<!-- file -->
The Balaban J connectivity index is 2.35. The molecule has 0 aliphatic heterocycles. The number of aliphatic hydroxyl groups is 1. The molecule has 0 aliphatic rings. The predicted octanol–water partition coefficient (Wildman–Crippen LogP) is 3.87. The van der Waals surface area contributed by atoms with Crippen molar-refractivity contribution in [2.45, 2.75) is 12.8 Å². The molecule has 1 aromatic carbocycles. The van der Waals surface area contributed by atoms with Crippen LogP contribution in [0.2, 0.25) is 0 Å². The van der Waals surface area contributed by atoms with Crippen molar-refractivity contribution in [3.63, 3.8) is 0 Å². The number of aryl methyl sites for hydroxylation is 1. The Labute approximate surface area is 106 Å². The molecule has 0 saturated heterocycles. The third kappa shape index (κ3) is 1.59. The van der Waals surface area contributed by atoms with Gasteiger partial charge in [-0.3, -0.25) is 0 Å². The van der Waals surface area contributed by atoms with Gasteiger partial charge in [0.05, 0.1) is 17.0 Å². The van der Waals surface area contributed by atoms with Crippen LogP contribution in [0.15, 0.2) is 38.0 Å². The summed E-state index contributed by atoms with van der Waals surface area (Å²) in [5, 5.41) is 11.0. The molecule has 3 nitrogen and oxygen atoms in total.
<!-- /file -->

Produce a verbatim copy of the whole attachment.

The Balaban J connectivity index is 2.35. The molecule has 0 aliphatic heterocycles. The number of aliphatic hydroxyl groups is 1. The molecule has 0 aliphatic rings. The predicted octanol–water partition coefficient (Wildman–Crippen LogP) is 3.87. The van der Waals surface area contributed by atoms with Crippen molar-refractivity contribution in [2.45, 2.75) is 12.8 Å². The molecule has 1 aromatic carbocycles. The van der Waals surface area contributed by atoms with Crippen LogP contribution in [0.2, 0.25) is 0 Å². The van der Waals surface area contributed by atoms with Crippen molar-refractivity contribution in [3.63, 3.8) is 0 Å². The number of aryl methyl sites for hydroxylation is 1. The Labute approximate surface area is 106 Å². The molecule has 0 saturated heterocycles. The third kappa shape index (κ3) is 1.59. The van der Waals surface area contributed by atoms with Gasteiger partial charge in [-0.3, -0.25) is 0 Å². The van der Waals surface area contributed by atoms with Gasteiger partial charge in [0.05, 0.1) is 17.0 Å². The van der Waals surface area contributed by atoms with Crippen LogP contribution in [0.15, 0.2) is 38.0 Å². The summed E-state index contributed by atoms with van der Waals surface area (Å²) in [5, 5.41) is 11.0. The molecule has 3 nitrogen and oxygen atoms in total.